Conditions that enable effective feedback

Michael Henderson, Michael Phillips, Tracii Ryan, David Boud, Phillip Dawson, Elizabeth Molloy, Paige Mahoney

Research output: Contribution to journalArticleResearchpeer-review

Abstract

Despite an increasing focus on assessment feedback, educators continue to find that simply replicating an effective feedback practice from one context does not guarantee success in the next. There is a growing recognition that the contextual factors surrounding successful practices need to be considered. This article reports on a large-scale mixed methods project and proposes 12 conditions that enable successful feedback in higher education. The conditions were distilled from seven rich case studies through multiple stages of thematic analysis, case comparison and reliability checking. The conditions were also evaluated by surveying senior leaders of Australian universities. These conditions highlight the importance of carefully designing feedback processes, along with the need for addressing capacity and culture for feedback. This helps to explain why there are such variances in effective feedback across contexts, and offers insight into how it may be achieved.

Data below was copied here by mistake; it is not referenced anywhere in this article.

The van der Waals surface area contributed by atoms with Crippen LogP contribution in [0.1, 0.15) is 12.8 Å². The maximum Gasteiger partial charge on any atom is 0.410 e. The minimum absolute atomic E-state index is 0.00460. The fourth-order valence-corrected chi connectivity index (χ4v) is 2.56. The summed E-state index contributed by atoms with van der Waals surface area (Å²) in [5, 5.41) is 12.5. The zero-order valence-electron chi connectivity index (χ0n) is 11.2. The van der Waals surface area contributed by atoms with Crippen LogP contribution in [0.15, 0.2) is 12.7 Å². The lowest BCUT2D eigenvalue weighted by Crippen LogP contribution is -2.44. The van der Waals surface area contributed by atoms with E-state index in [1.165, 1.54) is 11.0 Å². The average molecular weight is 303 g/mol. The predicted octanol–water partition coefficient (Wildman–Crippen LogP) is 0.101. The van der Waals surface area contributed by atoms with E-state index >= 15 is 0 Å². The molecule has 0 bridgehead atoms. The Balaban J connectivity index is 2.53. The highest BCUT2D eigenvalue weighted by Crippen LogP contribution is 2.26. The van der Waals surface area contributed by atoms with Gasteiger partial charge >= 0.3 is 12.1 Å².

Original languageEnglish
Number of pages16
JournalHigher Education Research and Development
DOIs
Publication statusAccepted/In press - 2019

Keywords

  • Feedback
  • assessment feedback
  • feedback designs
  • feedback capacity
  • feedback culture

Cite this

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Conditions that enable effective feedback. / Henderson, Michael; Phillips, Michael; Ryan, Tracii; Boud, David; Dawson, Phillip; Molloy, Elizabeth; Mahoney, Paige.

In: Higher Education Research and Development, 2019.

Research output: Contribution to journalArticleResearchpeer-review

TY - JOUR

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AU - Henderson, Michael

AU - Phillips, Michael

AU - Ryan, Tracii

AU - Boud, David

AU - Dawson, Phillip

AU - Molloy, Elizabeth

AU - Mahoney, Paige

PY - 2019

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AB - Despite an increasing focus on assessment feedback, educators continue to find that simply replicating an effective feedback practice from one context does not guarantee success in the next. There is a growing recognition that the contextual factors surrounding successful practices need to be considered. This article reports on a large-scale mixed methods project and proposes 12 conditions that enable successful feedback in higher education. The conditions were distilled from seven rich case studies through multiple stages of thematic analysis, case comparison and reliability checking. The conditions were also evaluated by surveying senior leaders of Australian universities. These conditions highlight the importance of carefully designing feedback processes, along with the need for addressing capacity and culture for feedback. This helps to explain why there are such variances in effective feedback across contexts, and offers insight into how it may be achieved.

KW - Feedback

KW - assessment feedback

KW - feedback designs

KW - feedback capacity

KW - feedback culture

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